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Japan’s funny icons for travellers

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As Japan prepares itself for the 2020 Tokyo Olympics, many prefectures are trying to lure visitors to places other than tourist magnets like Tokyo and Kyoto. Iwate prefecture, situated to the north of Tokyo, has turned to humour to lure non-Japanese speaking visitors by publicising a set of comical illustrations as a cheeky guide to Japanese customs.

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Travel Destinations Based on Feng Shui Elements

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With Chinese New Year comes the re-emergence of frenzied zodiac readings and auspicious Feng Shui guides for luck and happiness. Looking to travel to get away from it all? Why not match your destinations to Chinese elements (Earth, Water, Fire, Wood, and Metal) – who knows, it may bring some good luck!

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Super Mario at Rio Olympics: It’s PM Shinzo Abe!

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In what is perhaps the most bizarre post-Olympic closing ceremony ever, viewers got to see a teaser of things to come for Tokyo 2020: Mario (yes, of Super Mario Bros) actually made an appearance in an official ceremony.

At the closing video presentation, the Tokyo 2020 beamed a telecast to audiences in Rio depicting the mustached hero running around Tokyo before jumping into a green pipe.

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Travellers Wanted

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What’s your perfect summer holiday destination? Are you the type who loves to spend solitary time getting lost in the great outdoors? Or are you the type who loves to gather your friends for a cycling adventure? Are you more of a town & country traveller, a wide-eyed adventurer or both?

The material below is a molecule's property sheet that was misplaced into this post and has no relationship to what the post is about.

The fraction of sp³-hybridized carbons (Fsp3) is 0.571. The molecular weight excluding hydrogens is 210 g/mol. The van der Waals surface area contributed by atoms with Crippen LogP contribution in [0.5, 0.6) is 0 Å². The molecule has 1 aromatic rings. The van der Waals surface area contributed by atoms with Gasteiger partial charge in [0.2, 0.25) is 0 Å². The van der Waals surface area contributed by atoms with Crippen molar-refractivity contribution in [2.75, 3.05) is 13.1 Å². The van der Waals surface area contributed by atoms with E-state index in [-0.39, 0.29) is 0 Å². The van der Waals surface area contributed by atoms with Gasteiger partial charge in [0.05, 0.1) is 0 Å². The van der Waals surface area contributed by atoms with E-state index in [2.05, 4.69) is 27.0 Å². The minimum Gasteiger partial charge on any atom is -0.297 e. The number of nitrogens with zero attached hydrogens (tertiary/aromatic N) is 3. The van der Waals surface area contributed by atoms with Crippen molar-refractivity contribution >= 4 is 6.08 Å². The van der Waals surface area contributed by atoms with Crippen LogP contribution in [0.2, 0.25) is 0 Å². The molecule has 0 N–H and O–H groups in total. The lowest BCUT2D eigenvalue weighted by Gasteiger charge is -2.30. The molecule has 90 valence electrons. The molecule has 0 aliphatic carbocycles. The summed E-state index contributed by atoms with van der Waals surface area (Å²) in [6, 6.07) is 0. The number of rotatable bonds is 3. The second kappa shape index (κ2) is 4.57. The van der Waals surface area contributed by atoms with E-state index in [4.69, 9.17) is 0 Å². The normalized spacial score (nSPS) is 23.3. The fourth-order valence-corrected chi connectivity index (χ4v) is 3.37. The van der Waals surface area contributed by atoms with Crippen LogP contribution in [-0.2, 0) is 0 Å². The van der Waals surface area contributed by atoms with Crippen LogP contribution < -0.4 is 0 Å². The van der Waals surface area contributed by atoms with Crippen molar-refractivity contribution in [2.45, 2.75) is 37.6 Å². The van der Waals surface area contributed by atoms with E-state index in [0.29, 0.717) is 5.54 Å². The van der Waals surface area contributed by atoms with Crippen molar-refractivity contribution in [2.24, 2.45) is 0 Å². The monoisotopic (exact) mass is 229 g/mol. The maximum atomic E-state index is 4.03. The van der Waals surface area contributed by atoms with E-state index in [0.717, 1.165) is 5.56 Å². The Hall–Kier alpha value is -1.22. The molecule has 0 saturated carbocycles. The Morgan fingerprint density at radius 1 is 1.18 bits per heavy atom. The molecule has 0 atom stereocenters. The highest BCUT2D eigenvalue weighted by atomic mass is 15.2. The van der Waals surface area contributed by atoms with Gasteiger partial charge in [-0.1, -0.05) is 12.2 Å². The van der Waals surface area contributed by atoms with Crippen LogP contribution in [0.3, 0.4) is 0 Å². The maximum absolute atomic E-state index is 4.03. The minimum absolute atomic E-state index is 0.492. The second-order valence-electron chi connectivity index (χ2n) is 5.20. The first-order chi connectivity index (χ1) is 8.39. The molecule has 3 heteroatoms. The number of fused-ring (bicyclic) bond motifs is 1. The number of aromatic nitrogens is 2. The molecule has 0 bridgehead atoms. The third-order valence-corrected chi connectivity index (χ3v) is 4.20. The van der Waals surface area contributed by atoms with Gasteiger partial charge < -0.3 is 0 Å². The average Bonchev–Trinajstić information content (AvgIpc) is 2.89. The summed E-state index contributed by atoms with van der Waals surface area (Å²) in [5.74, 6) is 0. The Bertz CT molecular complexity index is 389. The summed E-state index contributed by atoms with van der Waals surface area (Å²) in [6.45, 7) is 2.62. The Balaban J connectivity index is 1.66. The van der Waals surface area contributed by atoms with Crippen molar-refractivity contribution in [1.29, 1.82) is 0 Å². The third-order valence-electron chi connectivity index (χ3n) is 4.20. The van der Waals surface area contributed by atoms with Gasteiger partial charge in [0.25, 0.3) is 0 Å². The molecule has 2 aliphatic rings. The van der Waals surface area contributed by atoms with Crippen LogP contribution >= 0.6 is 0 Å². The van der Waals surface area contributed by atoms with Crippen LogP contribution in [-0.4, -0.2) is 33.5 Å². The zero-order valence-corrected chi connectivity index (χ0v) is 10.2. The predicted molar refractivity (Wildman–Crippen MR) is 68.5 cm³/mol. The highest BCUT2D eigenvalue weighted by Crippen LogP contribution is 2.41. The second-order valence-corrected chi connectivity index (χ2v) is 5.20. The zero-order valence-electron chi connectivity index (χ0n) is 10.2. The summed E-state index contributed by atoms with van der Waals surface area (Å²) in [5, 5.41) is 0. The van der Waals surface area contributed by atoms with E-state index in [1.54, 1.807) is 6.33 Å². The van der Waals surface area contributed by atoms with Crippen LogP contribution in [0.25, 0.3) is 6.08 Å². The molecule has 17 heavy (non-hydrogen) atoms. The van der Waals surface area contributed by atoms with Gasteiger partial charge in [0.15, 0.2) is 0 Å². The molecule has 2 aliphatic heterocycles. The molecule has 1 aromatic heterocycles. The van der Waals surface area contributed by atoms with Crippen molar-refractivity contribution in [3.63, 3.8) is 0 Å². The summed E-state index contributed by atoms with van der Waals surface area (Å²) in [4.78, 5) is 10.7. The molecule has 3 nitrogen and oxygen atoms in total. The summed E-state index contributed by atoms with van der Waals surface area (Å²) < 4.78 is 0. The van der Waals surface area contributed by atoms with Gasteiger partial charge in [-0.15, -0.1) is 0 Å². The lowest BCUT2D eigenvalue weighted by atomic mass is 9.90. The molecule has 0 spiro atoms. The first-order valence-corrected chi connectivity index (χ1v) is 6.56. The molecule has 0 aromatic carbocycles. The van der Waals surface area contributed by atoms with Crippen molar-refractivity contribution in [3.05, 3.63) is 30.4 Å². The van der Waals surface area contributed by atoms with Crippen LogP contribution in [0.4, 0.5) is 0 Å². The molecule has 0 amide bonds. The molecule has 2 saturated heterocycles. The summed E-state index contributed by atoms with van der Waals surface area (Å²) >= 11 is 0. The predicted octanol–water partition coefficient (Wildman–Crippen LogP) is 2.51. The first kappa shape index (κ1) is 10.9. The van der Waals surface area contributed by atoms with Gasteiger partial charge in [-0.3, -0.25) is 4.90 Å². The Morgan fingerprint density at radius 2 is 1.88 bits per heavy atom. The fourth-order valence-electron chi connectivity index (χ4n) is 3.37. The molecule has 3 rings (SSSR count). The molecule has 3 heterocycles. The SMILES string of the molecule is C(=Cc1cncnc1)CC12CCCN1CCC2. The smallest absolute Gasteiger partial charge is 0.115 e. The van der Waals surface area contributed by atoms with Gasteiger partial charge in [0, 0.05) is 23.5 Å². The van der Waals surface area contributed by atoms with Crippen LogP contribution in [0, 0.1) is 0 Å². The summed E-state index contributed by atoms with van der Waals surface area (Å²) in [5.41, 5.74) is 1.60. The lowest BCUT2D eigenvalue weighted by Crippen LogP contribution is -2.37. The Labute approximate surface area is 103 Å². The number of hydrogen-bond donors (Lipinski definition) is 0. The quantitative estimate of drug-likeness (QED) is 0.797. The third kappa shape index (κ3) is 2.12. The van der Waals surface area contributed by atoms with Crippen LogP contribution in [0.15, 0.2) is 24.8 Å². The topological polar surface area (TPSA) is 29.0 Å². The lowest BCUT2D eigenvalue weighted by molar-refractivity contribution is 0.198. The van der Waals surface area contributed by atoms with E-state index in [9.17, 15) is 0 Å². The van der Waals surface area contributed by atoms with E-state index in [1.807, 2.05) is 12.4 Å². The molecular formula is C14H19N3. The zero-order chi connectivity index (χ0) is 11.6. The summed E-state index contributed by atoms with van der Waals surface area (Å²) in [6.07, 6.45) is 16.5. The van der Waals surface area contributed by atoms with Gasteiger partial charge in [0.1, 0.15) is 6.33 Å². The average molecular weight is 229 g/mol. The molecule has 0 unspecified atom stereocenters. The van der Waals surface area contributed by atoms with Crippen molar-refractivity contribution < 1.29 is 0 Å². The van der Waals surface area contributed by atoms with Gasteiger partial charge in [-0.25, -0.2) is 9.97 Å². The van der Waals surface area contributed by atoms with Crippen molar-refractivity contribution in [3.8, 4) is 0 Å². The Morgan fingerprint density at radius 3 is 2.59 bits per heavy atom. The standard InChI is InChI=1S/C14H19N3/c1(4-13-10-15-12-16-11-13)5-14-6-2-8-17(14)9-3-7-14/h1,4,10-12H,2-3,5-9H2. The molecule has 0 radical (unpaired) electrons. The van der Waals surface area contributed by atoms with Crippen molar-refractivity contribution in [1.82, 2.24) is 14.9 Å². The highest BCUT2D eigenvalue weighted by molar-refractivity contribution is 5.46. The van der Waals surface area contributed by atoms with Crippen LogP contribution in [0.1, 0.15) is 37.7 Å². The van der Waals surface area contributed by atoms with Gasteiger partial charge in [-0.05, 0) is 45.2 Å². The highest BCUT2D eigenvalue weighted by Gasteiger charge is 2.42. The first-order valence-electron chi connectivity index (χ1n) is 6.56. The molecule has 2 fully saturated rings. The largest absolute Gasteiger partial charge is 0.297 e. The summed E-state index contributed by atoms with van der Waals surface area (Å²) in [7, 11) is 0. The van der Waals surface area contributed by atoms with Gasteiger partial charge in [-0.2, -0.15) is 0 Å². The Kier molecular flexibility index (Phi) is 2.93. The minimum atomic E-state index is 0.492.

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Nagano Sake Sojourn

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If you enjoy a tipple of Japanese sake, then you’ll appreciate the fact that the depth of sake goes far deeper than the staple ‘karakuchi’ labels that you get at your favourite restaurant.

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The Ultimate Road Ride: Shimanami Kaido

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Part of the Shimanami Kaido

The Shimanami Kaido – the expressway that spans the Seto Inland Sea – stretches from Imabari (in Ehime prefecture) to Onomichi (in Hiroshima prefecture), crossing no less than 6 islands (and its small towns) along the way. The route has been voted as one of the world’s most incredible bike routes by CNN.

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Late season skiing: Hokkaido

It may be March in Japan, but while most people are on the lookout for pink blooms of cherry blossoms (the sign of spring), Hokkaido is still very much in ski season. The ski resorts here are still deep in powder, but what it doesn’t have now are the crowds and prices usually associated with the classic ‘ski season’.

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Road through Niseko


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Lakeside Camping: Kussharo-ko, Hokkaido

Lake Kussharo at dawn

As a vast island, Hokkaido has a lot to offer those who love the outdoors – we’re not just talking about its ski resorts in Niseko or its flower fields in Furano either.

Akan National Park is a popular area with its cluster of three lakes – Kussharo, Akan and Mashu – each with its own attraction. Lake Kussharo (or Kussharo-ko) is the largest of the three and has something the other two don’t: hot spring that bubbles out of the very shores of the lake.

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Minakami: Wet and Wild

Ski slopes at Tanigawa

Located just north of Tokyo, Gunma prefecture is largely known for its mountainous scenery and plentiful hot spring. While Kusatsu (also in Gunma) may be one of Japan’s most famous hot spring towns, head further north to Minakami Onsen if you prefer add outdoor adventure to your usual soak.

MINAKAMI ONSEN’S OUTDOOR BUFFET
Minakami has, in recent years, invented itself as more than just another hot spring destination. In winter, hot spring visitor arrivals peak, and the ski slopes nearby fill up with skiers of every level of ability. When the snow melts, springtime brings with it more than just the cherry blossom season.

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Home on the (Mountain) Range: Gokayama

Ainokura village in Gokayama in winter

Mention ‘traditional Japan’, and images of geishas and samurais come to mind. While there’s not much scope these days to step into the shoes of a geisha or a samurai, you can still experience the traditional way of life in the mountain villages of Gokayama.

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